Calculators  -- The Accounting & Finance department requires all students in ACTG or BFIN courses to use a department-approved calculator, and students are encouraged to keep these throughout their program.  ACTG and BFIN courses list a non-programmable calculator each year that meet this requirement, and it is available in the UM Bookstore.  Currently, the approved calculator is the TI BA-II+ or TI BA-II Professional.  TI has a calculator emulator that may be obtained to use in class.  Please see a finance faculty member for more information.

Audience Response Systems – Faculty may elect to require students to use audience response systems such as iClickers (about $30 from the UM Bookstore) in the classroom to encourage classroom participation, measure student mastery of material, take attendance, or conduct polling.  Many students are accustomed to iClickers, which are also used elsewhere on campus.  While it can be used effectively for these purposes, you should consult your master teacher, course coordinator, or other faculty with iClicker experience on effectively and appropriately doing so.  Other clicker-type apps are available for students to use on their own devices (phones or tablets) usually by paying a small fee.  Be aware you should visually scan the classroom and require above table device use if course/attendance points are associated with responses, to deter academic misconduct.

Grading – Faculty have academic prerogative in grading students’ course performance.   You should attempt to be fair and timely in your grading.  Students should know before an assignment or exam what your basis for evaluation will be.  Some faculty state in their syllabus that grades are nonnegotiable.  Some faculty offer extra credit; other faculty never offer extra credit.  This is up to you.  Likewise, it is within your prerogative to curve exams and/or final course grades upwards. Faculty should not selectively apply different grading standards or opportunity for earning course points to a student or group of students. Contact your Department Chair, master teacher, or mentor for assistance in determining whether your course grades are typical or atypical compared with others in your department.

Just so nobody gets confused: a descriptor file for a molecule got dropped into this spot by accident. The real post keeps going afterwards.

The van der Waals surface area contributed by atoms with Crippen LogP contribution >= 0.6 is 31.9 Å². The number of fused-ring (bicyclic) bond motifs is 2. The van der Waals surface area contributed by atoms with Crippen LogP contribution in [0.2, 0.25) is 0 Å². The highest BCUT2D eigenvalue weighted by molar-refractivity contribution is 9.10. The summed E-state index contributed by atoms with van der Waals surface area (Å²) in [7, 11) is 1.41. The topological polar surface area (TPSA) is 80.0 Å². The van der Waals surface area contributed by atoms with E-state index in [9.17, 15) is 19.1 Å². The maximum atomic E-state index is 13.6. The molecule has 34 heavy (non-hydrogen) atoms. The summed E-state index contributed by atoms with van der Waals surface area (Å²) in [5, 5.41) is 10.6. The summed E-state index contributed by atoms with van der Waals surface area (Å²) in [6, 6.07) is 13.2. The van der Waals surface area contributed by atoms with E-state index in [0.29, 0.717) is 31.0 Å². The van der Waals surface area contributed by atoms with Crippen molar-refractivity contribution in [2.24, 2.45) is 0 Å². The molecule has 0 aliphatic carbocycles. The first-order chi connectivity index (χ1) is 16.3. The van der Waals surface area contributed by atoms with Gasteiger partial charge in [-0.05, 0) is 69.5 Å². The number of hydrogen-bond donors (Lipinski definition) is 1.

Course Evaluations – The CBA requires faculty to have at least one course per semester evaluated by students using a form pre-approved by the particular academic department or program.  COB extends this requirement and expects faculty to conduct formal student course evaluations in all sections taught during the fall and spring semesters.  The results of these evaluations may be required to become a part of your annual evaluation (FEC) process.  The appropriate evaluation forms are packaged in envelopes and delivered to the faculty member near the end of the semester (see COB-specific forms).  Instructions are on the envelope.  Only students can distribute, administer, and collect the evaluations, and a student takes all completed evaluations directly to the Department Assistant.  Faculty should not be present when students are completing the evaluations.  Evaluation summaries and all written comments are provided to faculty, Department Chairs, and the Dean sometime after the end of the semester.  The graduate evaluation process varies slightly in form and administration, depending on whether the class is a MAcct class, MBA on-campus class, or MBA off-campus class.   The Graduate Program Manager prepares and collections graduate course evaluations.

Office Hours – One factor on which students evaluate faculty is their availability.  Faculty who are teaching courses are expected to hold weekly office hours, even for online courses.  The usual expectation is at least three office hours per week for full-time faculty, and at least two office hours per week for part-time faculty.  Some faculty hold more office hours and/or additional office hours on an as-needed basis.  Please consult your Department Chair if you are unsure of department expectations.  Faculty are advised to always leave their office doors open when meeting with students.  If closing the door is needed for privacy reasons, faculty are advised to open their blinds during the student meeting.